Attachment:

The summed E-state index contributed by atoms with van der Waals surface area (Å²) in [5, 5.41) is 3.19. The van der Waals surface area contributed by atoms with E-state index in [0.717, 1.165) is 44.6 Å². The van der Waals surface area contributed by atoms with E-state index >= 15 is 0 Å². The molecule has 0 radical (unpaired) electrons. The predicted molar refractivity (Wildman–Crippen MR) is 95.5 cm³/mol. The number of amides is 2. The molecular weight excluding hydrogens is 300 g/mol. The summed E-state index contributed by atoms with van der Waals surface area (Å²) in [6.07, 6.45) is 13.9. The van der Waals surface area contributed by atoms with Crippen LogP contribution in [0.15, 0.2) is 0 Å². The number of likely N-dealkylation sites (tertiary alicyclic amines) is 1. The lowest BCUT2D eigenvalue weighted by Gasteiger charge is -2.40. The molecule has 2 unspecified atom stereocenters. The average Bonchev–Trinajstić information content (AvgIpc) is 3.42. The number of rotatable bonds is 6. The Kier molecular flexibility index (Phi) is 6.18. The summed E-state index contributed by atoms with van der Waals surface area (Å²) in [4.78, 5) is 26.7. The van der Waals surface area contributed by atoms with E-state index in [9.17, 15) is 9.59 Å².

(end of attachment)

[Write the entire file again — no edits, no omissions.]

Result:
The summed E-state index contributed by atoms with van der Waals surface area (Å²) in [5, 5.41) is 3.19. The van der Waals surface area contributed by atoms with E-state index in [0.717, 1.165) is 44.6 Å². The van der Waals surface area contributed by atoms with E-state index >= 15 is 0 Å². The molecule has 0 radical (unpaired) electrons. The predicted molar refractivity (Wildman–Crippen MR) is 95.5 cm³/mol. The number of amides is 2. The molecular weight excluding hydrogens is 300 g/mol. The summed E-state index contributed by atoms with van der Waals surface area (Å²) in [6.07, 6.45) is 13.9. The van der Waals surface area contributed by atoms with Crippen LogP contribution in [0.15, 0.2) is 0 Å². The number of likely N-dealkylation sites (tertiary alicyclic amines) is 1. The lowest BCUT2D eigenvalue weighted by Gasteiger charge is -2.40. The molecule has 2 unspecified atom stereocenters. The average Bonchev–Trinajstić information content (AvgIpc) is 3.42. The number of rotatable bonds is 6. The Kier molecular flexibility index (Phi) is 6.18. The summed E-state index contributed by atoms with van der Waals surface area (Å²) in [4.78, 5) is 26.7. The van der Waals surface area contributed by atoms with E-state index in [9.17, 15) is 9.59 Å².